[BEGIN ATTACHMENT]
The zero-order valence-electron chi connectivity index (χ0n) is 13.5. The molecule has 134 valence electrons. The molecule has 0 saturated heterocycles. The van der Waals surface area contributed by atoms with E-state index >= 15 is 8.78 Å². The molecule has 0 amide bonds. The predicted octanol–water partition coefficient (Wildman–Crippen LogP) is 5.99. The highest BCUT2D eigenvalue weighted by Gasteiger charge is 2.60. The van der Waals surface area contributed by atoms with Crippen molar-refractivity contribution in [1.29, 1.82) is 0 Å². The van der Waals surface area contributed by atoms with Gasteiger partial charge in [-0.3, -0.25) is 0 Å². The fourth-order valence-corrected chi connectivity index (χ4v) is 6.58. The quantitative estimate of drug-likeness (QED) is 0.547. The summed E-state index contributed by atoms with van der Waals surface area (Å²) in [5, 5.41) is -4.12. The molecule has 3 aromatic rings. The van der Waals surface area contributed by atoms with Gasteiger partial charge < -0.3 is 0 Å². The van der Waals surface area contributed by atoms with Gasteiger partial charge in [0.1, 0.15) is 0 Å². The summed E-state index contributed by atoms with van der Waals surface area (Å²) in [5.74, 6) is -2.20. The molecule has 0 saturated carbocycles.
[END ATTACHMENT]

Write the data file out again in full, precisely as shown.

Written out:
The zero-order valence-electron chi connectivity index (χ0n) is 13.5. The molecule has 134 valence electrons. The molecule has 0 saturated heterocycles. The van der Waals surface area contributed by atoms with E-state index >= 15 is 8.78 Å². The molecule has 0 amide bonds. The predicted octanol–water partition coefficient (Wildman–Crippen LogP) is 5.99. The highest BCUT2D eigenvalue weighted by Gasteiger charge is 2.60. The van der Waals surface area contributed by atoms with Crippen molar-refractivity contribution in [1.29, 1.82) is 0 Å². The van der Waals surface area contributed by atoms with Gasteiger partial charge in [-0.3, -0.25) is 0 Å². The fourth-order valence-corrected chi connectivity index (χ4v) is 6.58. The quantitative estimate of drug-likeness (QED) is 0.547. The summed E-state index contributed by atoms with van der Waals surface area (Å²) in [5, 5.41) is -4.12. The molecule has 3 aromatic rings. The van der Waals surface area contributed by atoms with Gasteiger partial charge < -0.3 is 0 Å². The van der Waals surface area contributed by atoms with Gasteiger partial charge in [0.1, 0.15) is 0 Å². The summed E-state index contributed by atoms with van der Waals surface area (Å²) in [5.74, 6) is -2.20. The molecule has 0 saturated carbocycles.